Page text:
BOSTON -- Cleveland coach Tyronn Lue, whose Cleveland Cavaliers are one win away from an NBA Final rematch with the Golden State Warriors, said Wednesday coaching against the Boston Celtics without Isaiah Thomas has presented a whole different set of obstacles.
Obstacles different even than the Warriors, who await the winner of the Eastern Conference Final.
"The stuff they're running, it's harder to defend than Golden State's (offense) for me, as far as the actions and all the running around and all the guys who are making all the plays, so it's a totally different thing," Lue said. "Like, they hit the post, Golden State runs splits and all that stuff but these guys are running all kinds of (stuff). And Brad (Stevens has) got them moving and cutting and playing with pace and everybody is a threat."
That's why, when asked whether he is thinking about a possible third straight title meeting with the Warriors, Lue, whose team is up 3-1 on Boston, said, "You can't. As much as you want to, it's not over.
"(The Celtics are), like I told you guys before, it's like we're preparing for a whole new team. Like, we didn't know what they were going to run. Isaiah (Thomas) goes down and they're running a totally different offense than we prepared for so it's been tough on us. And defensively, they're a lot better. They don't have a lot of weak links to go to, to go at.
The Celtics left TD Garden after their Game 2 beat-down anything but sure they could give their fans at least one more home game. Then they found out for sure their star, Thomas, was done for the year.
Thursday night, the Boston fans do in fact get another home game as the injury-riddled Celtics try to send the series back to Cleveland for Game 6.
A win and LeBron James goes to his seventh straight finals and the Cavs will see a team that is 12-0 in these playoffs.
The Celtics pulled off the improbable comeback upset in Game 3 before Kyrie Irving and James combined to bring the defending champions back from 16 points down to win Game 4 Tuesday night.
Irving, who scored a career-playoff-high 42 points, rolled his left ankle with 1:49 left in his 21-point third quarter but is expected to play Thursday.
"I've twisted my ankle so many times that plays like that, you have two choices, either you can sit there and kind of wallow in the sorrow of you twisting your ankle or capture the moment," Irving said.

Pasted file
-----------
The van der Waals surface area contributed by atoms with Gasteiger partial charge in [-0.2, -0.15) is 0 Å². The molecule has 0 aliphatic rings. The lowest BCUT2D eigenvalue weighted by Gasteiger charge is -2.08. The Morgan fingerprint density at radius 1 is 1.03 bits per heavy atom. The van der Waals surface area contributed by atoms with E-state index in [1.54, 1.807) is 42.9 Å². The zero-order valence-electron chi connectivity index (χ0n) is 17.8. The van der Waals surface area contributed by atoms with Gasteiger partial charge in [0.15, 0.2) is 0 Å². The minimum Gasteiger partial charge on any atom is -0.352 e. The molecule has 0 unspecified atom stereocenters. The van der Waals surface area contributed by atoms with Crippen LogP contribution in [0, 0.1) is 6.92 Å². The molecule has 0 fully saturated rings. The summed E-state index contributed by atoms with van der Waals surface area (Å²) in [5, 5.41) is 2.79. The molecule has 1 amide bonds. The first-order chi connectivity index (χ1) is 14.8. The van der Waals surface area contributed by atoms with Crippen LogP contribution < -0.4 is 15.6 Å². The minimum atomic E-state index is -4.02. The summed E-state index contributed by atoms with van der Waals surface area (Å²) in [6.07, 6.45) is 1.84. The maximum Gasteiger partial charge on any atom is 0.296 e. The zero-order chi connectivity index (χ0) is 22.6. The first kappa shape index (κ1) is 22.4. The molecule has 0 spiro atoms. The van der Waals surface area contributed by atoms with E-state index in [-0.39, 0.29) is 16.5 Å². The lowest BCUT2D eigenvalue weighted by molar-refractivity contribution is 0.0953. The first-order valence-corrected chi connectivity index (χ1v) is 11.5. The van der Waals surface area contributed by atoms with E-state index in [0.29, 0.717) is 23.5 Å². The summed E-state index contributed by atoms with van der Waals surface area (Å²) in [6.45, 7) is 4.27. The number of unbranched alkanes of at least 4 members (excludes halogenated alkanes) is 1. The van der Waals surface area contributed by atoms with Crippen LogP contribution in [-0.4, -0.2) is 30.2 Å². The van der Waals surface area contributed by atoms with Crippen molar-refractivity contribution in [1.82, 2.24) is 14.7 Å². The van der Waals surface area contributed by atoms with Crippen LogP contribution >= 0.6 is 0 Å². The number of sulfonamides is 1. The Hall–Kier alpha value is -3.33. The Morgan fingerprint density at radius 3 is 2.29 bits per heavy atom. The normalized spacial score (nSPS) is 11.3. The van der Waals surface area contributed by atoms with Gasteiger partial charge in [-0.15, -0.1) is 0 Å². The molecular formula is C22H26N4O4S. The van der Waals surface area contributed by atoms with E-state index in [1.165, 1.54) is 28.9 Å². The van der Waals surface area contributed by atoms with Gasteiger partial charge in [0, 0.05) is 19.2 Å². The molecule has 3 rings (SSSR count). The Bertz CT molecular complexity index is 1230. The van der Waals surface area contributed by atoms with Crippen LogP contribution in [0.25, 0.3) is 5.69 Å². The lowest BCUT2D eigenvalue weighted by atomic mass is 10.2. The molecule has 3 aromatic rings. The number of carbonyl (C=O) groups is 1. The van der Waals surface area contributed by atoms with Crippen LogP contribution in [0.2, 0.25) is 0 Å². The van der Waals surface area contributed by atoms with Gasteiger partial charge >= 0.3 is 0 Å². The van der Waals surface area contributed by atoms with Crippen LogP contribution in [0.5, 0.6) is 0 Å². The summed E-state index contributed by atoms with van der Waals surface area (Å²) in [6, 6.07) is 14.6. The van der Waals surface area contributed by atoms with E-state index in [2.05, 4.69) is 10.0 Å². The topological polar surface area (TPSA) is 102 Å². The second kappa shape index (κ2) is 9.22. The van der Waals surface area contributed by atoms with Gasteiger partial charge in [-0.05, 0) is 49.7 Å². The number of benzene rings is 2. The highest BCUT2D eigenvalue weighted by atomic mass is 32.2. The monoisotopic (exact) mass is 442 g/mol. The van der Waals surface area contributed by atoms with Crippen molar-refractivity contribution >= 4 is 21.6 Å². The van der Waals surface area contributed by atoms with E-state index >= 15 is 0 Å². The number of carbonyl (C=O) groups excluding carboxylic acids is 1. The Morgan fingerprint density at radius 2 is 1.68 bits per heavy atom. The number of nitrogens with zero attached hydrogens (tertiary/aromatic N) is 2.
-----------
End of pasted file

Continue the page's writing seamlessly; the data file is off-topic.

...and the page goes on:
With Thomas already gone, the Celtics played without Amir Johnson in Game 4 because a shoulder injury suffered in the third game. He and Jae Crowder (groin) are listed as probable for Game 5 while rookie Jaylen Brown (hip pointer) is questionable.
Asked about suffering his injury, Irving said, "My adrenaline is still going at this point, so I'm pretty sure when I get home my body will probably hate me, but it's the magnitude of the moment and what's at stake, and I wasn't coming out for any margin. I wasn't coming out.
"I knew how much we needed this game and how much my teammates needed me and the importance of me leading these guys as well as 'Bron.
"I'm saying to myself, 'They cannot tie up this series. They cannot. We cannot go to Boston 2-2 and then it becomes almost an even series."
The Celtics have to know they let one get away Tuesday night, but may well have just fallen victim to the fatigue that resulted from the dramatic -- and totally unexpected -- win in Game 3.
"The first half we played some of the best basketball we played all season," Brown said of Game 4, "against one of the best teams in basketball."
They did. And they built a 16-point lead, before the Cleveland stars, more notable Irving, stole the game right back.
"We had really good athletes, quick guys that make things tough on people, guarding him, and he was able to raise up and make a lot of tough shots," said Stevens. "He was able to get by us and make tough shots in the paint. Again, sometimes I think that -- I'll go look at it and see all the things that we did wrong, but I think it's more of a tip-your-hat kind of thing with those two guys tonight."